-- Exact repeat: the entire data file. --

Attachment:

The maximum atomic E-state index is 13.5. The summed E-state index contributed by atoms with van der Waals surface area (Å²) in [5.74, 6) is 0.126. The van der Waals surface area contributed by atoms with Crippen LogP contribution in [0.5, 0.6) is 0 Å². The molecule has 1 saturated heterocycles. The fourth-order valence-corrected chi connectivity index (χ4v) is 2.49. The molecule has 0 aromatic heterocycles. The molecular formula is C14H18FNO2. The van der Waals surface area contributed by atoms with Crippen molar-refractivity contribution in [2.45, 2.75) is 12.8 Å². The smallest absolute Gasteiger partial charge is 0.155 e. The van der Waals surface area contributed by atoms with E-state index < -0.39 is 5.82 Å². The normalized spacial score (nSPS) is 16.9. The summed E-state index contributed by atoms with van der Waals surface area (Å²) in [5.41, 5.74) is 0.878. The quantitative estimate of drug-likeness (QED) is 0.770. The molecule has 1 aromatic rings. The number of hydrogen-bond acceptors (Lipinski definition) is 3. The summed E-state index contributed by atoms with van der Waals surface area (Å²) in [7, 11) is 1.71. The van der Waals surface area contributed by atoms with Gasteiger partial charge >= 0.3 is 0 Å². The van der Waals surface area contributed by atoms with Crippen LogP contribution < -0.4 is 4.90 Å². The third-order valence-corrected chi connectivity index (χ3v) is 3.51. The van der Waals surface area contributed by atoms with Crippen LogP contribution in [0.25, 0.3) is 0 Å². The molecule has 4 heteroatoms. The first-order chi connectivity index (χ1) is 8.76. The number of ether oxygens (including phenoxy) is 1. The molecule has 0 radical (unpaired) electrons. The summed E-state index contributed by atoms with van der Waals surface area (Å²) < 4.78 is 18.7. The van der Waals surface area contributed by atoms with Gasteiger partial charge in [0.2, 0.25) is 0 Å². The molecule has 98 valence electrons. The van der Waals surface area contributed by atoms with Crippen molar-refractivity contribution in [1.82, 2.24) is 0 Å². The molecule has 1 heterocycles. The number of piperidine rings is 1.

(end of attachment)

The maximum atomic E-state index is 13.5. The summed E-state index contributed by atoms with van der Waals surface area (Å²) in [5.74, 6) is 0.126. The van der Waals surface area contributed by atoms with Crippen LogP contribution in [0.5, 0.6) is 0 Å². The molecule has 1 saturated heterocycles. The fourth-order valence-corrected chi connectivity index (χ4v) is 2.49. The molecule has 0 aromatic heterocycles. The molecular formula is C14H18FNO2. The van der Waals surface area contributed by atoms with Crippen molar-refractivity contribution in [2.45, 2.75) is 12.8 Å². The smallest absolute Gasteiger partial charge is 0.155 e. The van der Waals surface area contributed by atoms with E-state index < -0.39 is 5.82 Å². The normalized spacial score (nSPS) is 16.9. The summed E-state index contributed by atoms with van der Waals surface area (Å²) in [5.41, 5.74) is 0.878. The quantitative estimate of drug-likeness (QED) is 0.770. The molecule has 1 aromatic rings. The number of hydrogen-bond acceptors (Lipinski definition) is 3. The summed E-state index contributed by atoms with van der Waals surface area (Å²) in [7, 11) is 1.71. The van der Waals surface area contributed by atoms with Gasteiger partial charge >= 0.3 is 0 Å². The van der Waals surface area contributed by atoms with Crippen LogP contribution < -0.4 is 4.90 Å². The third-order valence-corrected chi connectivity index (χ3v) is 3.51. The van der Waals surface area contributed by atoms with Crippen LogP contribution in [0.25, 0.3) is 0 Å². The molecule has 4 heteroatoms. The first-order chi connectivity index (χ1) is 8.76. The number of ether oxygens (including phenoxy) is 1. The molecule has 0 radical (unpaired) electrons. The summed E-state index contributed by atoms with van der Waals surface area (Å²) < 4.78 is 18.7. The van der Waals surface area contributed by atoms with Gasteiger partial charge in [0.2, 0.25) is 0 Å². The molecule has 98 valence electrons. The van der Waals surface area contributed by atoms with Crippen molar-refractivity contribution in [1.82, 2.24) is 0 Å². The molecule has 1 heterocycles. The number of piperidine rings is 1.